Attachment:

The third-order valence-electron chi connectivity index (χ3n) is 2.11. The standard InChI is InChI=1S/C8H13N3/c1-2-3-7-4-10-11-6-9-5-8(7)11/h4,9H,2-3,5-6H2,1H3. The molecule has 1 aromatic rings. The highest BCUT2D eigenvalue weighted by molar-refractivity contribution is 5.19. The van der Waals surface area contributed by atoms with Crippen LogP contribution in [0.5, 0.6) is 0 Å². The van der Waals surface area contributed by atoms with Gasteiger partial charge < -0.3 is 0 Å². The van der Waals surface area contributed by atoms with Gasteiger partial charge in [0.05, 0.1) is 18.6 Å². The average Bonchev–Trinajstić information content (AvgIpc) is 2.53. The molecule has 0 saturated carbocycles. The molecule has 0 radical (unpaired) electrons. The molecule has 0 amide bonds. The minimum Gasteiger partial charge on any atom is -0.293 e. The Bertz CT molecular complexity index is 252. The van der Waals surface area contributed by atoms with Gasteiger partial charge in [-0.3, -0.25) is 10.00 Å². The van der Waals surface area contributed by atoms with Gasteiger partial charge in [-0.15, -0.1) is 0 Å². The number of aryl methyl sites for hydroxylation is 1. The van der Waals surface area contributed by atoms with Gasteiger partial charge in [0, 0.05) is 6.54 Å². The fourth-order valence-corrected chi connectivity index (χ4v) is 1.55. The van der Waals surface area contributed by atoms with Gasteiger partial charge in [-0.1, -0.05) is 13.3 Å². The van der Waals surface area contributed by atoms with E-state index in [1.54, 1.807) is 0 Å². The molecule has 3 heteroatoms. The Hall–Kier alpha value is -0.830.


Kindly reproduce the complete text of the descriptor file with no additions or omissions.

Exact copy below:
The third-order valence-electron chi connectivity index (χ3n) is 2.11. The standard InChI is InChI=1S/C8H13N3/c1-2-3-7-4-10-11-6-9-5-8(7)11/h4,9H,2-3,5-6H2,1H3. The molecule has 1 aromatic rings. The highest BCUT2D eigenvalue weighted by molar-refractivity contribution is 5.19. The van der Waals surface area contributed by atoms with Crippen LogP contribution in [0.5, 0.6) is 0 Å². The van der Waals surface area contributed by atoms with Gasteiger partial charge < -0.3 is 0 Å². The van der Waals surface area contributed by atoms with Gasteiger partial charge in [0.05, 0.1) is 18.6 Å². The average Bonchev–Trinajstić information content (AvgIpc) is 2.53. The molecule has 0 saturated carbocycles. The molecule has 0 radical (unpaired) electrons. The molecule has 0 amide bonds. The minimum Gasteiger partial charge on any atom is -0.293 e. The Bertz CT molecular complexity index is 252. The van der Waals surface area contributed by atoms with Gasteiger partial charge in [-0.3, -0.25) is 10.00 Å². The van der Waals surface area contributed by atoms with Gasteiger partial charge in [-0.15, -0.1) is 0 Å². The number of aryl methyl sites for hydroxylation is 1. The van der Waals surface area contributed by atoms with Gasteiger partial charge in [0, 0.05) is 6.54 Å². The fourth-order valence-corrected chi connectivity index (χ4v) is 1.55. The van der Waals surface area contributed by atoms with Gasteiger partial charge in [-0.1, -0.05) is 13.3 Å². The van der Waals surface area contributed by atoms with E-state index in [1.54, 1.807) is 0 Å². The molecule has 3 heteroatoms. The Hall–Kier alpha value is -0.830.